The furlough scheme through the CJRS is changing from July 2021.
CJRS was introduced in response to the COVID-19 Pandemic in 2020, aiming to ensure employers could keep employees in jobs whilst they were unable to work.
The scheme has benefitted countless organisations across the UK, with an employee peak of 9.6 million between March and June 2020.
The scheme has been extended to 30th September 2021, although from 1st July 2021, there are some changes coming in to place. Over the coming months, the scheme will begin to shrink, and employees will be expected to return to work after 30th September 2021 when the scheme closes.
We’ve summarised the upcoming changes below, including key dates for the diary, alongside some key considerations to keep the transition from furlough back to work smooth for both employers and employees.
What’s changing with furlough?
From 1st July 2021, the level of grant will be reduced and you will be asked to contribute towards the cost of your furloughed employees’ wages. To be eligible for the grant you must continue to pay your furloughed employees 80% of their wages, up to a cap of £2,500 per month for the time they spend on furlough.
Moreover, from 1st July, employers will be required to make employer contributions to employees’ hours not worked for employees to receive the full 80% of their salary.
Previously employers only had to contribute to National Insurance and Pension contributions. Employers must therefore be aware of the additional cost to them, and consider the business case in bringing certain employees off furlough to benefit from their capabilities.
As the scheme continues to come to an end, the contribution from employers will increase across the coming months, whilst the government will begin paying less.
The table below highlights the upcoming changes, including what is changing on the 1st of each month.
|Government contribution: wages for hours not worked||80% up to £2,500||80% up to £2,500||70% up to £2,187.50||60% up to £1,875||60% up to £1,875|
|Employer contribution: employer National Insurance contributions and pension contributions||Yes||Yes||Yes||Yes||Yes|
|Employer contribution wages for hours not worked||No||No||10% up to £312.50||20% up to £625||20% up to £625|
|For hours not worked employee receives||80% up to £2,500 per month||80% up to £2,500 per month||80% up to £2,500 per month||80% up to £2,500 per month||80% up to £2,500 per month|
What your organisation needs to consider.
With furlough ending, there are two primary options for employers – bring employees back or let employees go through redundancy.
Here are some of our key recommendations when bringing employees back to work:
- Timing is key. Employers must ensure they give due notice, and ensure that employees return at a time when it is safe. Risk assessments and Health and Safety reviews and training must be conducted to ensure employees are returning to work in safe conditions.
- Consider whether some of your employees may not be able to return. Certain employees may have pre-existing health conditions, be carers or may not be ready to return. Open a conversation with your employees and see how they are feeling about the return.
- What capabilities does your team currently need as a priority? Some employees’ roles may be required more than others, and you will need to prioritise what is best for the business.
- Do all employees need to come back at the same time? Start critical pathways and consider what employees you need back first, setting indicative dates for return. Strategise for an end goal date to have all employees back, and consider the implications at each stage of return. This will allow you to set dates for training, budget more effectively and understand who will need furlough claims each month, and who will not.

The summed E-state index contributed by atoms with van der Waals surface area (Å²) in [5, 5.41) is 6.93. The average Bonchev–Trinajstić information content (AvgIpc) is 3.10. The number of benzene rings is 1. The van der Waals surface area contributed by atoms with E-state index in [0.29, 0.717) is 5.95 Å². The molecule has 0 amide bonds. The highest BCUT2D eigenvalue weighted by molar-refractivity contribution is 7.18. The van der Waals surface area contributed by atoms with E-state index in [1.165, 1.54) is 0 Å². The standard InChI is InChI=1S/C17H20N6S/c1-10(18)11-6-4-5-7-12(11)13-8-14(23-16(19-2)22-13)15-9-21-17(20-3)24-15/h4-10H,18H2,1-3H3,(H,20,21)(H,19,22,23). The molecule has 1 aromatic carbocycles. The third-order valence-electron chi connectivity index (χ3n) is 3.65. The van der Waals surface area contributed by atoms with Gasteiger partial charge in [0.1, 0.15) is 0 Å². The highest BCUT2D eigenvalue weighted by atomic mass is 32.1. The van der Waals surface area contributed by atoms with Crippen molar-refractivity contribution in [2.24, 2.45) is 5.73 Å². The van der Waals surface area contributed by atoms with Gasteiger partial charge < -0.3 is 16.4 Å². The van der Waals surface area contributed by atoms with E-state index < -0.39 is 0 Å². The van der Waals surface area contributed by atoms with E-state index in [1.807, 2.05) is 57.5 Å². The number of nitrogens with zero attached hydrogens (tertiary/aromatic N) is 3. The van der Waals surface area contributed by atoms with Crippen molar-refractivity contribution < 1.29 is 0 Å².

- Consider options outside of redundancy. Reducing hours or a review of contract may be a way to retain talent in the organisation. This will be beneficial for cash flow, and as the business reopens and cash inflows increase, it may be possible for the employee to return on a full time basis if they so desire.
- Flexible working is here to stay. Ensure you have new policies in place if remote working is a reality for your business model. Start conversations with employees to discuss new working patterns and behaviour, ensuring their views are listened to and heard.
- Thank your employees. It has been a tough process for us all, but no more than those who have been furloughed. Thank your employees for their patience and loyalty to your organisation, and ensure that they understand they are appreciated and valued.
These are just a range of considerations when approaching the end of furlough. Every organisation is different and unique, and so has different challenges. What may work for one business will not work for another. We would advise carefully considering your approach, and perhaps seeking expert advice where necessary to ease any concerns or worries.
VIable Corporate Services offer HR Advisory and Payroll services to businesses. Throughout the last year, we have worked with our partners to ensure furlough payments and claims are effectively managed, and staff wellbeing is upheld.
As you transition back to the workplace, you may need support in ensuring the process is conducted correctly, you may need new working policies, risk assessments or Health and Safety Training.
Learn more about our HR Services, and how they may benefit you.
We wish you all the best in the return to work.
Never miss a blog. Sign up to our newsletter today.
Enjoyed the blog? Never miss a post by our team. Sign up to our newsletter today to receive monthly newsletters, and notifications about new blog updates on our website.
Fill in this brief form today to sign up.